Magnesium During Pregnancy


Magnesium is the fourth most common mineral in the human body, after calcium, potassium, and sodium. However, unlike other minerals, the importance of magnesium is frequently overlooked. Magnesium is crucial for regulating important biochemical balances in the body, like making proteins and adenosine triphosphate (ATP). ATP is the molecule that provides energy to our cells, but it requires magnesium to be biologically active. Magnesium also plays a vital role in maintaining the health of bones, the nervous system, and the heart,1 while magnesium deficiency is often associated with conditions like high blood pressure, diabetes, and cardiovascular disease.2

During pregnancy, the need for magnesium increases. Magnesium deficiency in pregnant women can endanger both the mother and the infant, especially during the foetal development stage. These health problems for the newborn can continue to have a major impact on adulthood.1 This article will discuss the benefits of magnesium during pregnancy for both the mother and the baby.

Is it safe to take magnesium during pregnancy?

Why do you need magnesium during pregnancy?

A study suggests that while magnesium deficiency can affect most adults, pregnant women are at higher risk. Pregnant women often require more magnesium to meet the demands of foetal development.3 

In addition, magnesium deficiency during pregnancy may be associated with severe complications such as:4

  • preterm birth 
  • preeclampsia (high blood pressure developed during pregnancy) 
  • gestational diabetes (high blood sugar developed during pregnancy) 
  • foetal growth restriction 
  • leg cramps

As mentioned previously, magnesium deficiency can cause serious harm to both the mother and the foetus, therefore, it is safe to take magnesium during pregnancy as long as it does not exceed the daily recommended intake of 360-400mg. 

The above consequences of magnesium deficiency during pregnancy are discussed in more detail below: 

Preterm birth

Preterm birth (birth before 37 weeks of pregnancy) is the leading cause of infant mortality and morbidity. Preterm birth is associated with many long-term complications in survivors, including cerebral palsy, delayed development, and impaired vision and hearing.

Magnesium deficiency has been linked to blood vessel issues, which are often seen in people AFAB who deliver preterm. However, the risk of preterm birth was noted to be lower in people AFAB who took magnesium supplements during pregnancy.5 As a result, pregnant people AFAB are advised to consume foods high in magnesium, such as whole grains and nuts, to prevent magnesium deficiency.


Preeclampsia is a disorder that affects some women after 20 weeks of pregnancy, and it is a leading cause of maternal and infant death. Signs of preeclampsia include hypertension (high blood pressure) and proteinuria (protein in the urine, which could indicate poor kidney function).4 

Doctors and  WHO recommend magnesium sulphate as an initial treatment for preeclampsia, with studies highlighting that it is effective in managing the condition due to its blood pressure-lowering effect.4,6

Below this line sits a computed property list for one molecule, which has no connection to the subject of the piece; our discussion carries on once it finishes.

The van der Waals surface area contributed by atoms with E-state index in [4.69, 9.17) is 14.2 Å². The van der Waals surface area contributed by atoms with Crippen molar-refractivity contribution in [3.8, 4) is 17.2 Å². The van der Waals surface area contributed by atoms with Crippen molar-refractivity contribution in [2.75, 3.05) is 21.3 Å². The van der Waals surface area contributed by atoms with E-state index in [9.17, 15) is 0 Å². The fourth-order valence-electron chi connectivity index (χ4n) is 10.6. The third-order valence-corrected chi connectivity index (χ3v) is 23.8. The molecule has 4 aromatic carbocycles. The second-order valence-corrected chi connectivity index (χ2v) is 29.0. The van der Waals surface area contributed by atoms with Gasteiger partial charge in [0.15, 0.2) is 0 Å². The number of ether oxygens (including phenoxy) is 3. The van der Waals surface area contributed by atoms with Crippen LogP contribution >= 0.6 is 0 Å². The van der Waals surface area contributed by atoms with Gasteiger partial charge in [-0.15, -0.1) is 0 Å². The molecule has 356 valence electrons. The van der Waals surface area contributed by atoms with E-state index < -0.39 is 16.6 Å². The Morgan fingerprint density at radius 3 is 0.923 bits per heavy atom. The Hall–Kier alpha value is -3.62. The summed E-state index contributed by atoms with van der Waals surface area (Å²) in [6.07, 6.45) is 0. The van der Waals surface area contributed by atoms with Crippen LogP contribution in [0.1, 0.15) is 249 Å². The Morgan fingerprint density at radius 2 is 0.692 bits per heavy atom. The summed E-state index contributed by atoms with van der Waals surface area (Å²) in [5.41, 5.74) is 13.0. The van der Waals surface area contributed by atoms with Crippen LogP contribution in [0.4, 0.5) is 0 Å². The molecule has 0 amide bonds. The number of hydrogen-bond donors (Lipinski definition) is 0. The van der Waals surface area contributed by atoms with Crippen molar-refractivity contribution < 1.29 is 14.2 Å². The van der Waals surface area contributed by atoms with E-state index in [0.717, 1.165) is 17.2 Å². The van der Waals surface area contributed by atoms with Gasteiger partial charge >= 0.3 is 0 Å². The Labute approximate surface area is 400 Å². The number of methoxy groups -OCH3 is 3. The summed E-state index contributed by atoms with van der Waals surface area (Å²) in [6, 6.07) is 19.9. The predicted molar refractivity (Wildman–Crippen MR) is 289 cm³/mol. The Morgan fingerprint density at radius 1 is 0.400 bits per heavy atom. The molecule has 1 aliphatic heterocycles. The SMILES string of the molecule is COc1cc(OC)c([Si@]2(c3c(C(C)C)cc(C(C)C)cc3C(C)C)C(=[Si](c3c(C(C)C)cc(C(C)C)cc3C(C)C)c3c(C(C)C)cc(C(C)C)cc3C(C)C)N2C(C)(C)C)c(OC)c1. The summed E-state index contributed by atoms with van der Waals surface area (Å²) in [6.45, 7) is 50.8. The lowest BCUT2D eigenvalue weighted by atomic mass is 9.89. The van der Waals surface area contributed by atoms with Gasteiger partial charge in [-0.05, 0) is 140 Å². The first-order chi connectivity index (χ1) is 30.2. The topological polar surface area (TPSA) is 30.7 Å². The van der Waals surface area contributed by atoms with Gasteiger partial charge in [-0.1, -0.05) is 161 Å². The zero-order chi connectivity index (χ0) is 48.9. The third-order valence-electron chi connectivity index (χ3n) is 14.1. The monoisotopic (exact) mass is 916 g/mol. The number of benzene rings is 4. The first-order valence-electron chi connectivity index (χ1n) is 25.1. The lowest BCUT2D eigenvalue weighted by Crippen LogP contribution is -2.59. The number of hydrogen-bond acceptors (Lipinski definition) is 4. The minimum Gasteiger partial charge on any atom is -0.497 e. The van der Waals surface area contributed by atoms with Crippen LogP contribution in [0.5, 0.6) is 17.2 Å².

Gestational diabetes

Gestational diabetes is high blood sugar that develops during pregnancy, affecting women who did not have diabetes beforehand.7 Gestational diabetes reportedly affects 1%-14% of pregnant people AFAB and is linked to an increased risk of preeclampsia and delivery by caesarean section.

Magnesium is important for regulating blood sugar levels, as it improves the activity of insulin (a hormone that helps our cells take sugar out of blood). In addition, a clinical trial highlighted that pregnant women experienced a drop in blood sugar after starting magnesium supplements.7

Foetal growth restriction

A magnesium deficiency during pregnancy may interfere with infant growth and development and result in premature birth. In a recent clinical trial, magnesium supplementation was found to reduce growth restriction, improving the weight of newborns. It also reduced the rate of preeclampsia, which can also cause restricted growth by limiting blood flow to the foetus.8

Leg Cramps

Leg cramps are involuntary, painful spasms that most commonly affect the calf muscles. They affect up to 30% of pregnant people assigned female at birth. Because magnesium has a role in muscle relaxation, magnesium supplementation has been studied as a safe and effective treatment for leg cramps during pregnancy.4

It is clear that magnesium deficiency during pregnancy can cause health complications, so pregnant people AFAB need to get a sufficient magnesium intake through diet or magnesium supplements. It is advisable to consult with a healthcare professional before taking supplements, as they could interfere with certain medications. 

How much magnesium do you need during pregnancy?

According to the National Institutes of Health, the recommended dietary allowance (RDA) for magnesium is 350-400 mg (depending on age) for pregnant female AFAB compared to 310-360 mg for non-pregnant women. As previously discussed, the increase is due to the needs of the foetus and changes happening in the body during pregnancy. Similarly, during lactation, mothers are required to consume 310-360 mg a day.

Table 1: RDA for magnesium during pregnancy and lactation 

14- 18years360 mg400 mg360 mg
19-30 years310 mg350 mg310 mg